Exclusive Interview with

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When did you start writing?

I am a writer. I have always been a story-teller. It’s a family tradition. I remember my grandmother as the queen of pithy comments who served putdowns at her Sunday dinners, along with her pot roast. Grandma never swore. It wasn’t ladylike, but insulting someone’s intelligence, morality, behavior, manners and children or mate was an art form. Grandma ran the Pine Tree Tavern below First Avenue in downtown Seattle, a very unsavory part of the city. She kept a “cuss jar” for her clientele. Funds collected from the foul language paid for the annual Thanksgiving dinner and Christmas party at the bar, while the leftover money went to Children’s Hospital in Seattle.

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What makes writing your passion?

Grandma’s love of language was the legacy she passed on to me. As she told me more than once, “Your words have power. Use it wisely. Don’t shout when a whisper will do.” So, when I chose a pen name for my romances, I opted for part of hers as a tribute. Josie Malone. When people ask what I do, I say, “I’m a writer. Telling stories is a family tradition. I just write down mine.”

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How long have you been writing?

I started writing down Grandma’s stories as a young teen although I knew nothing about the techniques or mechanics of what would become my passion. Most listeners, my parents, my aunts, uncles, cousins squirmed at her turn of a phrase. I always admired Grandma’s use of language. When I graduated from high school, I was determined to be a writer. My creative writing teacher had told me I had talent and suggested college. I came from a poor, single-parent household, and higher education wasn’t possible. No one in our extended family had ever attended college. The girls got married and the boys went to work.

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What was the feeling when you published your first book?

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What’s the story behind your choice of characters?

I write about girls and women who do things. In My Sweet Haunt, the first book in the Baker City Hearts and Haunts series, Cat McTavish doesn’t wait to be rescued from a bad marriage. She saves herself and her twin daughters when she moves to a dilapidated guest or dude ranch. Granted, she doesn’t expect to find a ghost, much less be able to talk to him, but Rob Williams was so much fun. How could I resist him?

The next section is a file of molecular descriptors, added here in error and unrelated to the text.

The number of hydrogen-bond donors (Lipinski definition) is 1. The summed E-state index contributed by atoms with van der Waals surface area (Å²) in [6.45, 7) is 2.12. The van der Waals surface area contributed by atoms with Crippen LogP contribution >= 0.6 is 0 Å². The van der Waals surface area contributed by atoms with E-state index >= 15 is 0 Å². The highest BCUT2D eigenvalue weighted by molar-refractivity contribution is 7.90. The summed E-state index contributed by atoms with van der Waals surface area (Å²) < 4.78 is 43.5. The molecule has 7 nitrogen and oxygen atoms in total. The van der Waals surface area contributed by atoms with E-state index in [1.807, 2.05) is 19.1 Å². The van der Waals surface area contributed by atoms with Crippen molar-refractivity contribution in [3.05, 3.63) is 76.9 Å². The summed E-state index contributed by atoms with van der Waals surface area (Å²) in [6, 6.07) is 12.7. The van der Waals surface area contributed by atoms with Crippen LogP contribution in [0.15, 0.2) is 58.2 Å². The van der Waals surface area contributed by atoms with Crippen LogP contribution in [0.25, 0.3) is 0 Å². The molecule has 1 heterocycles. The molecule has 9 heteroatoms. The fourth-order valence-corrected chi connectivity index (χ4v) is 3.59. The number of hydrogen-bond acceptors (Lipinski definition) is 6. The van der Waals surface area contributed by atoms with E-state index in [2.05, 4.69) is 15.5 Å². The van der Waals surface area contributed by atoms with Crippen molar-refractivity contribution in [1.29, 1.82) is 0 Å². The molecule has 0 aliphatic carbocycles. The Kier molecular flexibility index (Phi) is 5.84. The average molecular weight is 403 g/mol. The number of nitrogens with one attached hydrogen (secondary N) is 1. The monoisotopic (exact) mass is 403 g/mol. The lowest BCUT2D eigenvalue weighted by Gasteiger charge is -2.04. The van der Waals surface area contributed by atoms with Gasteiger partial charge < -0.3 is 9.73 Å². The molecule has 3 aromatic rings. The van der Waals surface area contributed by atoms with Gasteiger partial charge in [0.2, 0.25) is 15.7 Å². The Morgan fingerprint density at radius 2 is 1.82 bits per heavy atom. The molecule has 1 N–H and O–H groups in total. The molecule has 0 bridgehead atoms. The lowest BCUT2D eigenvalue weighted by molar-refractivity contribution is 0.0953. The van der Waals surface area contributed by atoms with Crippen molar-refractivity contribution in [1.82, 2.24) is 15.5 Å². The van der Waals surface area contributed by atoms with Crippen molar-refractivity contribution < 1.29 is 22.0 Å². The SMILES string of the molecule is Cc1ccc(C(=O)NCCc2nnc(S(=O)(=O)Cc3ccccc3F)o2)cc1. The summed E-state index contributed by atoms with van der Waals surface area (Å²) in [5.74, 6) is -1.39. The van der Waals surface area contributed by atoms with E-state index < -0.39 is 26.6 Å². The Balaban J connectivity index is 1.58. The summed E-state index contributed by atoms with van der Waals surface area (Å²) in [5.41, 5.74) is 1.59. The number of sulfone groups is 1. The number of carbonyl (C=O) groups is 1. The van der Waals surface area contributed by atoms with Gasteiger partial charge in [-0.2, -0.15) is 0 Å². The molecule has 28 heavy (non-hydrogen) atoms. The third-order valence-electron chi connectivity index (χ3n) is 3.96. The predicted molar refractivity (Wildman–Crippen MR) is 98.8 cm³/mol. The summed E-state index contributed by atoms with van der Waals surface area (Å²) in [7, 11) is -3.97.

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What annoys you the most in pursuing a writing career?

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How do you get over the “writer’s block”?

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We all know the writer’s path is never easy, what makes you keep going? What advice would you give to new authors?

Don’t quit! Everybody knows a ton of clichés on the subject from “You’re never given a dream, without being given the power to make it come true,” to “Write from the heart if you want it to work.” Okay, the last one is mine –I tweaked it from a country song. However, I really believe it. There are so many options now for writers and much fewer limits. If you are determined to be a writer, then write. Study your craft and rewrite. Do your best and you will sell if you don’t quit!”

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If you could go back in time and talk to your younger self, what would you say?

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Do you read your book reviews? How do you deal with the bad ones?

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What is the feeling when you get a good review?

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Have you ever incorporated something that happened to you in real life into your novels?

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Which of your characters you can compare yourself with? Did you base that character on you?

I always compare myself to the latest heroine in my current Work In Progress or WIP. Right now, it’s Debbie Ramsey who knows, “You don’t say whoa on a go-ahead show.” That’s a Baker City saying that means never stop in the middle of a problem. Push through until the end. She’s a survivor and while she must deal with her past to have a future with Rex, she’s ready. My grandfather used to tell me that winners get up one more time when life knocks them down and losers lie on the floor and snivel. He always expected me to get up and I still follow that advice. I loosely base my characters on me, it isn't really my intention but I believe a little piece of me is in each of them.

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What do you think, the book cover is as important as the story?

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Do you connect with your readers? Do you mind having a chat with them or you prefer to express yourself through your writing?

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How do you feel when people appreciate your work or recognize you in public?

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Who is your favorite author? Why?

I love reading Louis L’Amour westerns and collect them in the brown vinyl that is supposed to look like leather. No, I don’t have all of them, but I keep watching for them online, in second-hand stores, thrift shops and the antique stores in Snohomish, Washington. Granted, most of my shopping trips took place prior to Covid-19, but I’ll be thrilled when I can go shopping in person again.

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What’s the dream? Whom would you like to be as big as?